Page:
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On the Road (Penguin Classics)


On the Road (Penguin Classics) Cover

ISBN13: 9780142437254
ISBN10: 0142437255
Condition: Standard
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Synopses & Reviews

Publisher Comments:

On the Road chronicles Jack Kerouac's years traveling the North American continent with his friend Neal Cassady, "a sideburned hero of the snowy West." As "Sal Paradise" and "Dean Moriarty," the two roam the country in a quest for self-knowledge and experience. Kerouac's love of America, his compassion for humanity, and his sense of language as jazz combine to make On the Road an inspirational work of lasting importance.

Kerouac's classic novel of freedom and longing defined what it meant to be "Beat" and has inspired every generation since its initial publication more than forty years ago.


"The most beautifully executed, the clearest and the most important utterance yet made by the generation Kerouac himself named years ago as 'beat.'" The New York Times


Includes bibliographic references [pp. xxxii-xxxii].


Jack Kerouac's classic novel of freedom and longing defined what it meant to be "Beat" and has inspired every generation since its initial publication more than forty years ago.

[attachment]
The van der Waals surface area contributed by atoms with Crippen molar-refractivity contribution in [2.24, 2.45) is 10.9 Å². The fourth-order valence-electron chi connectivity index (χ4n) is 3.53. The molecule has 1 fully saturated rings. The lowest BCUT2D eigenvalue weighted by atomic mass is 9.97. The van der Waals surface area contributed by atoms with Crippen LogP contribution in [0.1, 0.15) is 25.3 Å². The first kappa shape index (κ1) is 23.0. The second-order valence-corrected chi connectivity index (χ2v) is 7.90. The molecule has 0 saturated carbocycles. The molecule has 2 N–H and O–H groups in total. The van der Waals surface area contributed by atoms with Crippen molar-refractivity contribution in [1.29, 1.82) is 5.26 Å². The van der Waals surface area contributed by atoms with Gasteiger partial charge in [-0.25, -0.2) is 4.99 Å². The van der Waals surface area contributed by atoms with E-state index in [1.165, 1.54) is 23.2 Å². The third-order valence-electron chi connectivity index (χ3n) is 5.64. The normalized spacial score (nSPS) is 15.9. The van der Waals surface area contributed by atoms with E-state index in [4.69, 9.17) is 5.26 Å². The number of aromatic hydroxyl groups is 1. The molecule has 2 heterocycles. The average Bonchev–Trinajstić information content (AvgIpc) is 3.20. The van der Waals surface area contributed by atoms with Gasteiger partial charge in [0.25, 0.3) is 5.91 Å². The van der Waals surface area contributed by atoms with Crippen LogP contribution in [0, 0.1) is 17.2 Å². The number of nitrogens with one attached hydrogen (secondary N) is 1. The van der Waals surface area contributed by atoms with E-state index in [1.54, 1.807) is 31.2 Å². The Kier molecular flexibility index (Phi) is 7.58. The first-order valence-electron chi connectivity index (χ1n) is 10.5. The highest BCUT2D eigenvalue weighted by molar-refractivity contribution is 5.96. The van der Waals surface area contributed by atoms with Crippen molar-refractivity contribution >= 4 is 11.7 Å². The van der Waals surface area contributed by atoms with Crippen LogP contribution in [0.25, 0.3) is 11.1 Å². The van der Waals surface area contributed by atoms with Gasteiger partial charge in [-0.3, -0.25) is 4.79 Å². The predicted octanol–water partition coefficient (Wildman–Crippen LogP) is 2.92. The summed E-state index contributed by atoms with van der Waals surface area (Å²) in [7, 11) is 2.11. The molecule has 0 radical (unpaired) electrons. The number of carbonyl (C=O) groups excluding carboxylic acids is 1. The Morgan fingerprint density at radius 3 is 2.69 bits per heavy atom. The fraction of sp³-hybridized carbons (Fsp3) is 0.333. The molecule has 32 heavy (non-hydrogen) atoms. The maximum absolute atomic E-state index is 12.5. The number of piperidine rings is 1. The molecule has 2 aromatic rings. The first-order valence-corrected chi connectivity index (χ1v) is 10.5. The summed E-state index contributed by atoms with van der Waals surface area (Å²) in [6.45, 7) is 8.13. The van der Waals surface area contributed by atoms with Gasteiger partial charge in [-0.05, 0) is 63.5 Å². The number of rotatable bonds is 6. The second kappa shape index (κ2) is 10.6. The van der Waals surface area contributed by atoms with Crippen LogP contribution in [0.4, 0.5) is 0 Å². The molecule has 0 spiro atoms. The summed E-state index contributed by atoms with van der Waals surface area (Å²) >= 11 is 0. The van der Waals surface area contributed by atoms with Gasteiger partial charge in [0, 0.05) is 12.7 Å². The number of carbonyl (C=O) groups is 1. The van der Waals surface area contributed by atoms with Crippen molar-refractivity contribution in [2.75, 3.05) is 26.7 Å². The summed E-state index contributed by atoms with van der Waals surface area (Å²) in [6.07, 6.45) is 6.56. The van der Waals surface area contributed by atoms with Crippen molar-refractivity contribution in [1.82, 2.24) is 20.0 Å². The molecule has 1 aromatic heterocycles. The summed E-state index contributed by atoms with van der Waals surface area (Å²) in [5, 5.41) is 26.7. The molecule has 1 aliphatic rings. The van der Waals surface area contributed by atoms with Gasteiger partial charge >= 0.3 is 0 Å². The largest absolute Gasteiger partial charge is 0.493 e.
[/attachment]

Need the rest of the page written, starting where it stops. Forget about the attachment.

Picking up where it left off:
Introduction by Ann Charters

About the Author

Jack Kerouac's (1922-1969) On the Road was published in 1957, six years after its completion. It went on to become a bestseller and is considered the quintessential statement of the 1950's literary movement known as the Beat Generation. Born in Lowell, Massachusetts, Kerouac did stints at Columbia University, in the Navy and in the Merchant Marine before meeting Allen Ginsberg, William Burroughs and Neal Cassady, who would influence the rest of his life and his writing. Kerouac died in St. Petersburg, Florida at the age of forty-seven.

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ReaderOfBooks, April 1, 2011 (view all comments by ReaderOfBooks)
I think this book is very good. There's nothing better than a book about traveling the country. It's like the American Dream! I really like the beginning of the book, when Sal Paradise/Jack Kerouac is going to Colorado to meet his friends. It's my favorite part. It seems fun to ride in the back of a pickup with a whole bunch of people, like he did. I would recommend this book to anyone who is a fan of traveling, or anyone who likes the Beat Generation; because this book is pretty much as Beat as you can get. Dean Moriarty/Neal Cassady adds a lot to the book, and so does Carlo Marx/Allen Ginsberg. Great book!
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psotirin, May 3, 2010 (view all comments by psotirin)
The novel On the Road by Jack Kerouac brings to life a frantic and vivid set of characters. Dean Moriarty and Sal Paradise exemplify the younger generations need to break free of social pressures and discover their own identities through exploration. In a rambling series of journeys the two men explore America’s heart. Together with seemingly countless friends, acquaintances and even complete strangers, they experience the cultural changes brought on at the dawn of the “Beat Generation”. Traveling across the country, they free themselves of responsibility and break down the classic “American Dream”. In a realistic, almost conversational way, On the Road shows the need to cast off constricting social norms and to live in the moment, emphasizing the importance of freedom and personal relationships.